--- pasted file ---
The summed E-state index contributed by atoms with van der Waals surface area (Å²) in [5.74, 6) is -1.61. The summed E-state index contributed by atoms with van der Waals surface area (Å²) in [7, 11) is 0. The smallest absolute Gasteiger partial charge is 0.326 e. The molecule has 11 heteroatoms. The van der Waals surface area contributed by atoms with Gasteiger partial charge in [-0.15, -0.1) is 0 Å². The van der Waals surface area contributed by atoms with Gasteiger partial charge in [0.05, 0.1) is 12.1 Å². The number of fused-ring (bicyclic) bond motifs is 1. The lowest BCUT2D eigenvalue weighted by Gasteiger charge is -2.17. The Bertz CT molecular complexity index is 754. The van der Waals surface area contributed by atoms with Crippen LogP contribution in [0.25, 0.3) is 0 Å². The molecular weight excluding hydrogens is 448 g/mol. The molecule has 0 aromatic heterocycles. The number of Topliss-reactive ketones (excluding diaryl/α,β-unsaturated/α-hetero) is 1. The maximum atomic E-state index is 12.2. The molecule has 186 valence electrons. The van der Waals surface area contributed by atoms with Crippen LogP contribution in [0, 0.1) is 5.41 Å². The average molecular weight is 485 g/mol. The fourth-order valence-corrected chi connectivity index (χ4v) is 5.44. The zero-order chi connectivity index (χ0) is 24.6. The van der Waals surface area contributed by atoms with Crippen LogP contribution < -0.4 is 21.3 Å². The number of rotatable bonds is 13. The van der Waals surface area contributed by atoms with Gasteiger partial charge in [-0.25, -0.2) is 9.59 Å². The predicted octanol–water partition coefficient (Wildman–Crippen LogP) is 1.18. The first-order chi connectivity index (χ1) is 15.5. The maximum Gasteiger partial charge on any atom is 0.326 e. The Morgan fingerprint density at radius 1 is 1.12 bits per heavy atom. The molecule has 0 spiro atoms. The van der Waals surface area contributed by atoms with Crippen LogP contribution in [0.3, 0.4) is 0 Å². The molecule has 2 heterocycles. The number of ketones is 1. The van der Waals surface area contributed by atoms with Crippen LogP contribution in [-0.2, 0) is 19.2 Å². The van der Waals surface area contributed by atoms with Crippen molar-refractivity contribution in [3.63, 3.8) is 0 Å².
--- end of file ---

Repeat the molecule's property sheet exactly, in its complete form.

The summed E-state index contributed by atoms with van der Waals surface area (Å²) in [5.74, 6) is -1.61. The summed E-state index contributed by atoms with van der Waals surface area (Å²) in [7, 11) is 0. The smallest absolute Gasteiger partial charge is 0.326 e. The molecule has 11 heteroatoms. The van der Waals surface area contributed by atoms with Gasteiger partial charge in [-0.15, -0.1) is 0 Å². The van der Waals surface area contributed by atoms with Gasteiger partial charge in [0.05, 0.1) is 12.1 Å². The number of fused-ring (bicyclic) bond motifs is 1. The lowest BCUT2D eigenvalue weighted by Gasteiger charge is -2.17. The Bertz CT molecular complexity index is 754. The van der Waals surface area contributed by atoms with Crippen LogP contribution in [0.25, 0.3) is 0 Å². The molecular weight excluding hydrogens is 448 g/mol. The molecule has 0 aromatic heterocycles. The number of Topliss-reactive ketones (excluding diaryl/α,β-unsaturated/α-hetero) is 1. The maximum atomic E-state index is 12.2. The molecule has 186 valence electrons. The van der Waals surface area contributed by atoms with Crippen LogP contribution in [0, 0.1) is 5.41 Å². The average molecular weight is 485 g/mol. The fourth-order valence-corrected chi connectivity index (χ4v) is 5.44. The zero-order chi connectivity index (χ0) is 24.6. The van der Waals surface area contributed by atoms with Crippen LogP contribution < -0.4 is 21.3 Å². The number of rotatable bonds is 13. The van der Waals surface area contributed by atoms with Gasteiger partial charge in [-0.25, -0.2) is 9.59 Å². The predicted octanol–water partition coefficient (Wildman–Crippen LogP) is 1.18. The first-order chi connectivity index (χ1) is 15.5. The maximum Gasteiger partial charge on any atom is 0.326 e. The Morgan fingerprint density at radius 1 is 1.12 bits per heavy atom. The molecule has 0 spiro atoms. The van der Waals surface area contributed by atoms with Crippen LogP contribution in [0.3, 0.4) is 0 Å². The molecule has 2 heterocycles. The number of ketones is 1. The van der Waals surface area contributed by atoms with Crippen LogP contribution in [-0.2, 0) is 19.2 Å². The van der Waals surface area contributed by atoms with Crippen molar-refractivity contribution in [3.63, 3.8) is 0 Å².